For 10 of her 12 years in nursing, Ellsworth was an indefatigable intensive care nurse. The work energized her, and she felt privileged to witness some of the most important moments of people’s lives, when their worlds shifted for better or worse. Though she did all she could to save them, she also found purpose in giving her patients a “peaceful, dignified death” when it was time.
“I was the kind of person who went into work every day, like, literally, ‘Let’s go save lives,’ for 12 years” she said. “I was just so excited to be there, so full of hope and compassion.”
When the pandemic began in spring 2020, her commitment
was tested but not quashed. She and her colleagues talked about renting apartments and living apart from their families to serve their patients. Residents of their southeast Florida community threw parades for them to thank them for their work. Ellsworth felt supported, like the sacrifices she’d made were worth it.
Rachel Ellsworth’s nursing job became more and more stressful and despairing throughout the pandemic.
Summer was worse. The hospital where she worked saw a major spike in Covid-19 patients. Some of those previous unknowns about the virus now had answers, many of them grim. It became disturbingly clear when a patient wouldn’t survive.
“We were very limited in what we could do to help them,” she said. “We were losing.”
The stress came to a head in late 2020 when a Covid-19 patient she “just adored, the sweetest guy,” begged her to try any treatments that could save him. But they’d tried everything. She had no hope to give him. There was no dignifying his death.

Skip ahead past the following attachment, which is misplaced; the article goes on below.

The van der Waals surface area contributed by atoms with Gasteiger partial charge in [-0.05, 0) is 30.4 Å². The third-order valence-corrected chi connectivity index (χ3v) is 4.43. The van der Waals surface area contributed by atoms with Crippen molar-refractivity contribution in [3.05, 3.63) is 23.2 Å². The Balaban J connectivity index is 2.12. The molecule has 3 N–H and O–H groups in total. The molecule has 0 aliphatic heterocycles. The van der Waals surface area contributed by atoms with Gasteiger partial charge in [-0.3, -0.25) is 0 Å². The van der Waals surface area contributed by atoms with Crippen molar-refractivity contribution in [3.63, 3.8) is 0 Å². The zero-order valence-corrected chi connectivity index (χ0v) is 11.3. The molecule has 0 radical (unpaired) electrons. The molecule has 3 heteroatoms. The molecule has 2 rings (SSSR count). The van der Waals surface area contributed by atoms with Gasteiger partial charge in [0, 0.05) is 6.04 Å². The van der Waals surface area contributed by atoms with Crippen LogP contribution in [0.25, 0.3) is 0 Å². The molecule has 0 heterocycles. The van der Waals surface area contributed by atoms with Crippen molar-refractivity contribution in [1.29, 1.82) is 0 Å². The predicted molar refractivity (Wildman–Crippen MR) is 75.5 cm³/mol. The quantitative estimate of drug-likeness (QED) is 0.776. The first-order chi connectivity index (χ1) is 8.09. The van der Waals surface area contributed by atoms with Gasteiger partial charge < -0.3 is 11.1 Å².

After months of debating the decision, she finally quit her job in January.
“It broke me,” she said. “It was just too much.”
Almost a year into the Covid-19 pandemic, America’s nurses — who for almost 20 years have been voted the country’s most trusted professionals — are running on empty. They’ve reused PPE, canceled PTO and worked extended shifts for employers they don’t always feel value their safety.
The stress and lack of support has driven many nurses to quit their jobs. And during the worst health crisis the US has seen in more than a century, the health care system can’t afford to lose them.
CNN spoke to three nurses from Florida, Oklahoma and Minnesota about why they quit their hospital jobs. It wasn’t a decision any of them made lightly — they’ve been nurses their entire adult lives.
Such was the case for Megan Chao Smith, a nurse in Minneapolis who before the pandemic worked on an end-stage heart failure floor. Nurses there helped their patients eat, breathe and use the restroom, among other basic functions. When her hospital cut staff, her workload doubled, and she said she often had to be in two rooms at once to keep her patients alive.
“If we were split in half, it still would’ve been too much work,” she told CNN.
Working on that floor drained her. She couldn’t sleep or exercise or be present with her wife and child when her workday ended. She loved her job, but she couldn’t leave it at the hospital.
She felt she wasn’t “tough enough” to hack the increasingly unmanageable workload expected of her.
A majority of nurses may feel the same. An American Nurses Association survey, conducted in December 2020, found that close to 75% of nurses reported feeling exhausted in the last two weeks — not unexpected in a profession that keeps you on your feet for half a day.